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Colin Dabkowski on The Artists Among Us

Friday, May 25, 2012

The ArtistsAmong Us II
by Colin Dabkowski

Through Aug. 26 in Burchfield Penney Art Center

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There’s something intoxicating about walking into the Burchfield Penney Art Center’s east gallery and seeing the work of 665 visual artists in a kaleidoscopic array along the curve of its towering white wall. This overwhelming visual sensation is the foremost achievement of The Artists Among Us II, the Burchfield Penney’s second members’ exhibition. A grandiose display of Western New York’s creative output, it is also a declaration — the latest in a series—of the museum’s oversized dedication to Western New York artists.

It’s best to treat this show as a low-pressure chance to survey a certain segment of artistic creation in Western New York, to marvel at its breadth and diversity, to latch on to new obsessions and soften your grip on old ones. Members’ shows, large and small, are deeply personal affairs for which you need not dutifully examine every last painting and photograph. Just let your eye alight on an object that moves something in you, let it linger there for a few moments or more, and move on.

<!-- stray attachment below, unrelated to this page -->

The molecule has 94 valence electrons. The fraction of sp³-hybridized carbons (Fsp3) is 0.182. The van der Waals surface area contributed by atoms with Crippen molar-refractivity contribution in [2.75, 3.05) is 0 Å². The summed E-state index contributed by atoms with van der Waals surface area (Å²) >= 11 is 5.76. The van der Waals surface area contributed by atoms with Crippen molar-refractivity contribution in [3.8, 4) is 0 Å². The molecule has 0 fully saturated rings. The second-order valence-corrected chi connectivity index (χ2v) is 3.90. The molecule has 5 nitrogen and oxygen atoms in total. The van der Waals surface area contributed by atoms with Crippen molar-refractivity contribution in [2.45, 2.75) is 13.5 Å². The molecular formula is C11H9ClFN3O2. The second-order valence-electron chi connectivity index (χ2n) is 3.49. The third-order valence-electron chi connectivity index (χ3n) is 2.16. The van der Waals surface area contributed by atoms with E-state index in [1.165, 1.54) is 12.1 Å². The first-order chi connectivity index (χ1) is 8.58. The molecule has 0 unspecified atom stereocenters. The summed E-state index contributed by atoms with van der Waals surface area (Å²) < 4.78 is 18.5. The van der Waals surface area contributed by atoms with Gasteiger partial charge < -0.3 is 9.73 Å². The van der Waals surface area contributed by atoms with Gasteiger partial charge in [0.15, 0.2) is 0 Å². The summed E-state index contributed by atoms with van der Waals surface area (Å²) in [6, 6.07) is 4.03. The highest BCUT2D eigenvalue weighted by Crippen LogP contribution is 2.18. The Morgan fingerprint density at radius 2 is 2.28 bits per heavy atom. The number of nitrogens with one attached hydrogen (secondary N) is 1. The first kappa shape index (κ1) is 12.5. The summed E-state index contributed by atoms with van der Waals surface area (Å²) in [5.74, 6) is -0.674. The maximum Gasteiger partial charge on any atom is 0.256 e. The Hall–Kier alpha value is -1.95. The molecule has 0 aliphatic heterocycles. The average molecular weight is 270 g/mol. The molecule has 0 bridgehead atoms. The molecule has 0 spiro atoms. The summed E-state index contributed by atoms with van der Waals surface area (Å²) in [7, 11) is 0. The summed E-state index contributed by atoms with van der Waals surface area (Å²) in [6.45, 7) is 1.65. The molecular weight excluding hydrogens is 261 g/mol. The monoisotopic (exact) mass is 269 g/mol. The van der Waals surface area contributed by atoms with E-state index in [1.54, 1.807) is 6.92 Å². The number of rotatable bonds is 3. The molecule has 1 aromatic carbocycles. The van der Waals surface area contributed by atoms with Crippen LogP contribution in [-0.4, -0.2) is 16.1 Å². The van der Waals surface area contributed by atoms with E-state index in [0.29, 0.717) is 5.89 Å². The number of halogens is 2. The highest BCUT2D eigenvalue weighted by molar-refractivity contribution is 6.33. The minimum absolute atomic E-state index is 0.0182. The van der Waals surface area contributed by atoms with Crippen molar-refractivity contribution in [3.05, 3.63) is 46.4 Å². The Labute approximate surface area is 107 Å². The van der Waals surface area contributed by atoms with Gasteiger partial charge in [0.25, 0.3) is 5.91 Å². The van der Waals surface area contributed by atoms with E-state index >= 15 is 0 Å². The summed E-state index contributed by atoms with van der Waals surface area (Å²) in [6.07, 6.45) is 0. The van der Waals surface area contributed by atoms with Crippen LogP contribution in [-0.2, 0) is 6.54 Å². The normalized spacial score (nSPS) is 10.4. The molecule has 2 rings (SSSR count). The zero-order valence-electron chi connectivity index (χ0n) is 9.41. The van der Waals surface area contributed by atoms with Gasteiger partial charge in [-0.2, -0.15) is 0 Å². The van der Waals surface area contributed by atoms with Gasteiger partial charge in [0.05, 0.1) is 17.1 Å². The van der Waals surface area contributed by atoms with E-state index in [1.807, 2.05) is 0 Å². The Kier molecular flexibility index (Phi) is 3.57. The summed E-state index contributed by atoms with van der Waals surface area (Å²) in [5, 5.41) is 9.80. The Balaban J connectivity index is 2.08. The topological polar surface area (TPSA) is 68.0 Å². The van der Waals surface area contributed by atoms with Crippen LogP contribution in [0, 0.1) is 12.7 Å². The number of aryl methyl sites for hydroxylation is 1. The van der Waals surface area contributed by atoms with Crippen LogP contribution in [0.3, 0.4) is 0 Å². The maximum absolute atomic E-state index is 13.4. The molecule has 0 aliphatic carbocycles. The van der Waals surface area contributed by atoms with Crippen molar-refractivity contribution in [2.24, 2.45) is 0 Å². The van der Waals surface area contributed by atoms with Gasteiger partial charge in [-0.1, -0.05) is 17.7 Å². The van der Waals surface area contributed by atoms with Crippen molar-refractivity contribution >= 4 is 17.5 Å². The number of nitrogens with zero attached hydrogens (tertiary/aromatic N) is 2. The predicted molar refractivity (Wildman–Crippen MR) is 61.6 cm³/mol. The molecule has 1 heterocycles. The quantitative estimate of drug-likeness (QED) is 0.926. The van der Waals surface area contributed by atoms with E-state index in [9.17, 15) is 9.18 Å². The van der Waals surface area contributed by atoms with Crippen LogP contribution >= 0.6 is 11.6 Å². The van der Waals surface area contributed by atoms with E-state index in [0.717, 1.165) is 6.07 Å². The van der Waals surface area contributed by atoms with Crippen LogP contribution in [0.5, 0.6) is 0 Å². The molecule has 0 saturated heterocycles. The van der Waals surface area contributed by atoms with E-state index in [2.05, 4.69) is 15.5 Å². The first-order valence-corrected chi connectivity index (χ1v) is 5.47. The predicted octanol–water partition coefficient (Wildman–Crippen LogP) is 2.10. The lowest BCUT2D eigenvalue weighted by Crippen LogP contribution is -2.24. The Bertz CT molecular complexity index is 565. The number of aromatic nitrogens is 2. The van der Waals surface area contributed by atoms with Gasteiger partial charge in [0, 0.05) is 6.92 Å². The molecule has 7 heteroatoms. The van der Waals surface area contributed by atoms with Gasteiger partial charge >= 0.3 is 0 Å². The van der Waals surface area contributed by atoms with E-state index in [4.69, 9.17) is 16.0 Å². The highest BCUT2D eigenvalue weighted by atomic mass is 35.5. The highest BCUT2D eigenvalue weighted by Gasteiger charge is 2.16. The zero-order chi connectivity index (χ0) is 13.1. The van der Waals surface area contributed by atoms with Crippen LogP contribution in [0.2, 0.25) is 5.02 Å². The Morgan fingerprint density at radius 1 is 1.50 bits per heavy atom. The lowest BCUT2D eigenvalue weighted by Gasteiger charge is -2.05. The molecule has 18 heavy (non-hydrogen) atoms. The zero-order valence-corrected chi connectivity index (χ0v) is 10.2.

Here were a few of the many places mine landed:

Swarm Complexity, an intricate sculpture by an artist identified as Formiers that evokes both a beehive and a wormhole. Sara M. Zak’s painting Upon the Exodus, which seems a potent meditation on blight and contains a dark and bubbling beauty. Perfect little trompe l’oeils by the master painter John Yerger and his gifted student Coni Minneci. Sean Huntington’s ethereal watercolor of a sycamore tree. Bethany Krull’s humorous and self-descriptive sculpture Cricket Death Match. Ani Hoover’s ominous square bed of flowers expertly sculpted from bicycle-tire rubber. These pieces, and so many more, add up to far more beauty and fascination than a single afternoon could possibly contain.